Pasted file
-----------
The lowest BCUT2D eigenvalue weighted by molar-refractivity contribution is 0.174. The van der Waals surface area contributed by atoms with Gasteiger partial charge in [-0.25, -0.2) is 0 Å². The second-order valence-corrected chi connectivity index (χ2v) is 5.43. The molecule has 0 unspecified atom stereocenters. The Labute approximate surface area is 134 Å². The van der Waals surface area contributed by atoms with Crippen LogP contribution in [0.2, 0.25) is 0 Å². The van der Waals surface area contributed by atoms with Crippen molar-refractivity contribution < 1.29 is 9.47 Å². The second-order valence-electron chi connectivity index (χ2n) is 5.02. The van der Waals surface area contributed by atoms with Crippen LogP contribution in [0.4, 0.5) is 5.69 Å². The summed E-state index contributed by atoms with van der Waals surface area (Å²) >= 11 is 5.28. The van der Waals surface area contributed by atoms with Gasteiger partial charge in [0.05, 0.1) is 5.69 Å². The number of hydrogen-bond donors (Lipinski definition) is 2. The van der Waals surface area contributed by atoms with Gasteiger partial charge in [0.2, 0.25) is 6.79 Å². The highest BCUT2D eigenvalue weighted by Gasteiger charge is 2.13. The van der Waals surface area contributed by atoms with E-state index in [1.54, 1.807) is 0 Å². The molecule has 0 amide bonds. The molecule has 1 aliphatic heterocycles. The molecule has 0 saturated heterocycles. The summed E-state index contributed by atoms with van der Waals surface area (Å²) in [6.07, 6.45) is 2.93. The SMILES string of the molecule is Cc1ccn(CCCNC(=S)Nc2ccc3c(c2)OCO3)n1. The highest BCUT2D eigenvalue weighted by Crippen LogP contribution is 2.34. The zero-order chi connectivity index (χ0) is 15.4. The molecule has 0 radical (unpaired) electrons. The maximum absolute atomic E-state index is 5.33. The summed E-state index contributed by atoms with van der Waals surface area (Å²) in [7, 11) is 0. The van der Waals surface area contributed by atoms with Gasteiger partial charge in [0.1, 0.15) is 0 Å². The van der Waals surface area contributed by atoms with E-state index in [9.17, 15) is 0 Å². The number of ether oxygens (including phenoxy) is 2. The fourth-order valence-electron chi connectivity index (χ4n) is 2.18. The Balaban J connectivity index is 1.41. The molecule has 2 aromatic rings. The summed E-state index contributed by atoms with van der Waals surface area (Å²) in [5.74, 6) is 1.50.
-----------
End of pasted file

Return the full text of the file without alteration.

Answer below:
The lowest BCUT2D eigenvalue weighted by molar-refractivity contribution is 0.174. The van der Waals surface area contributed by atoms with Gasteiger partial charge in [-0.25, -0.2) is 0 Å². The second-order valence-corrected chi connectivity index (χ2v) is 5.43. The molecule has 0 unspecified atom stereocenters. The Labute approximate surface area is 134 Å². The van der Waals surface area contributed by atoms with Crippen LogP contribution in [0.2, 0.25) is 0 Å². The van der Waals surface area contributed by atoms with Crippen molar-refractivity contribution < 1.29 is 9.47 Å². The second-order valence-electron chi connectivity index (χ2n) is 5.02. The van der Waals surface area contributed by atoms with Crippen LogP contribution in [0.4, 0.5) is 5.69 Å². The summed E-state index contributed by atoms with van der Waals surface area (Å²) >= 11 is 5.28. The van der Waals surface area contributed by atoms with Gasteiger partial charge in [0.05, 0.1) is 5.69 Å². The number of hydrogen-bond donors (Lipinski definition) is 2. The van der Waals surface area contributed by atoms with Gasteiger partial charge in [0.2, 0.25) is 6.79 Å². The highest BCUT2D eigenvalue weighted by Gasteiger charge is 2.13. The van der Waals surface area contributed by atoms with E-state index in [1.54, 1.807) is 0 Å². The molecule has 0 amide bonds. The molecule has 1 aliphatic heterocycles. The molecule has 0 saturated heterocycles. The summed E-state index contributed by atoms with van der Waals surface area (Å²) in [6.07, 6.45) is 2.93. The SMILES string of the molecule is Cc1ccn(CCCNC(=S)Nc2ccc3c(c2)OCO3)n1. The highest BCUT2D eigenvalue weighted by Crippen LogP contribution is 2.34. The zero-order chi connectivity index (χ0) is 15.4. The molecule has 0 radical (unpaired) electrons. The maximum absolute atomic E-state index is 5.33. The summed E-state index contributed by atoms with van der Waals surface area (Å²) in [7, 11) is 0. The van der Waals surface area contributed by atoms with Gasteiger partial charge in [0.1, 0.15) is 0 Å². The van der Waals surface area contributed by atoms with E-state index in [9.17, 15) is 0 Å². The number of ether oxygens (including phenoxy) is 2. The fourth-order valence-electron chi connectivity index (χ4n) is 2.18. The Balaban J connectivity index is 1.41. The molecule has 2 aromatic rings. The summed E-state index contributed by atoms with van der Waals surface area (Å²) in [5.74, 6) is 1.50.